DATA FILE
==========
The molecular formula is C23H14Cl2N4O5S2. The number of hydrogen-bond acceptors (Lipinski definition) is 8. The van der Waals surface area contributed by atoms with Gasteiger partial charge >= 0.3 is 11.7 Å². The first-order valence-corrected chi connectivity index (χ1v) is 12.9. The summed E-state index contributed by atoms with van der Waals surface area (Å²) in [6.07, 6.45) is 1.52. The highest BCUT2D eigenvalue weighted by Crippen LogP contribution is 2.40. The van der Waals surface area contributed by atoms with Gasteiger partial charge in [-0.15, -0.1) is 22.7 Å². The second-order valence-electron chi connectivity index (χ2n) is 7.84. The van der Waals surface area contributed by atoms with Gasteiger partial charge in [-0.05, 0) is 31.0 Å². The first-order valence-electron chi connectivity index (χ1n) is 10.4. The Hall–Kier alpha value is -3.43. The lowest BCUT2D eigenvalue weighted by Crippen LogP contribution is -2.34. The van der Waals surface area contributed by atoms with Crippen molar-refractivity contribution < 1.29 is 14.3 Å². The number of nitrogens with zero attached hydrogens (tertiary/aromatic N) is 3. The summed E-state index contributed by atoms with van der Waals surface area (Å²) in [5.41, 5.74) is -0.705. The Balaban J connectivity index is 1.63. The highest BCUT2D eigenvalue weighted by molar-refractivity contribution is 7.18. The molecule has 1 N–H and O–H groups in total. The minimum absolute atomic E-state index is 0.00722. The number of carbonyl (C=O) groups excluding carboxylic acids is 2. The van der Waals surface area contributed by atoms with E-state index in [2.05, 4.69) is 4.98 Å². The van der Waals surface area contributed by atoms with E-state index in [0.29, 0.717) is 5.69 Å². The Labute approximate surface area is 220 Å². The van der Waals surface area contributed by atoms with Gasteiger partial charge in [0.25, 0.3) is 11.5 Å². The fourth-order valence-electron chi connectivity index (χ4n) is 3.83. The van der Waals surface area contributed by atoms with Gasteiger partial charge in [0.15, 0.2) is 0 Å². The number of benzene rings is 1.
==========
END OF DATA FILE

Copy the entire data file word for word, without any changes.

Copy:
The molecular formula is C23H14Cl2N4O5S2. The number of hydrogen-bond acceptors (Lipinski definition) is 8. The van der Waals surface area contributed by atoms with Gasteiger partial charge >= 0.3 is 11.7 Å². The first-order valence-corrected chi connectivity index (χ1v) is 12.9. The summed E-state index contributed by atoms with van der Waals surface area (Å²) in [6.07, 6.45) is 1.52. The highest BCUT2D eigenvalue weighted by Crippen LogP contribution is 2.40. The van der Waals surface area contributed by atoms with Gasteiger partial charge in [-0.15, -0.1) is 22.7 Å². The second-order valence-electron chi connectivity index (χ2n) is 7.84. The van der Waals surface area contributed by atoms with Gasteiger partial charge in [-0.05, 0) is 31.0 Å². The first-order valence-electron chi connectivity index (χ1n) is 10.4. The Hall–Kier alpha value is -3.43. The lowest BCUT2D eigenvalue weighted by Crippen LogP contribution is -2.34. The van der Waals surface area contributed by atoms with Crippen molar-refractivity contribution < 1.29 is 14.3 Å². The number of nitrogens with zero attached hydrogens (tertiary/aromatic N) is 3. The summed E-state index contributed by atoms with van der Waals surface area (Å²) in [5.41, 5.74) is -0.705. The Balaban J connectivity index is 1.63. The highest BCUT2D eigenvalue weighted by molar-refractivity contribution is 7.18. The molecule has 1 N–H and O–H groups in total. The minimum absolute atomic E-state index is 0.00722. The number of carbonyl (C=O) groups excluding carboxylic acids is 2. The van der Waals surface area contributed by atoms with E-state index in [2.05, 4.69) is 4.98 Å². The van der Waals surface area contributed by atoms with E-state index in [0.29, 0.717) is 5.69 Å². The Labute approximate surface area is 220 Å². The van der Waals surface area contributed by atoms with Gasteiger partial charge in [0.25, 0.3) is 11.5 Å². The fourth-order valence-electron chi connectivity index (χ4n) is 3.83. The van der Waals surface area contributed by atoms with Gasteiger partial charge in [0.15, 0.2) is 0 Å². The number of benzene rings is 1.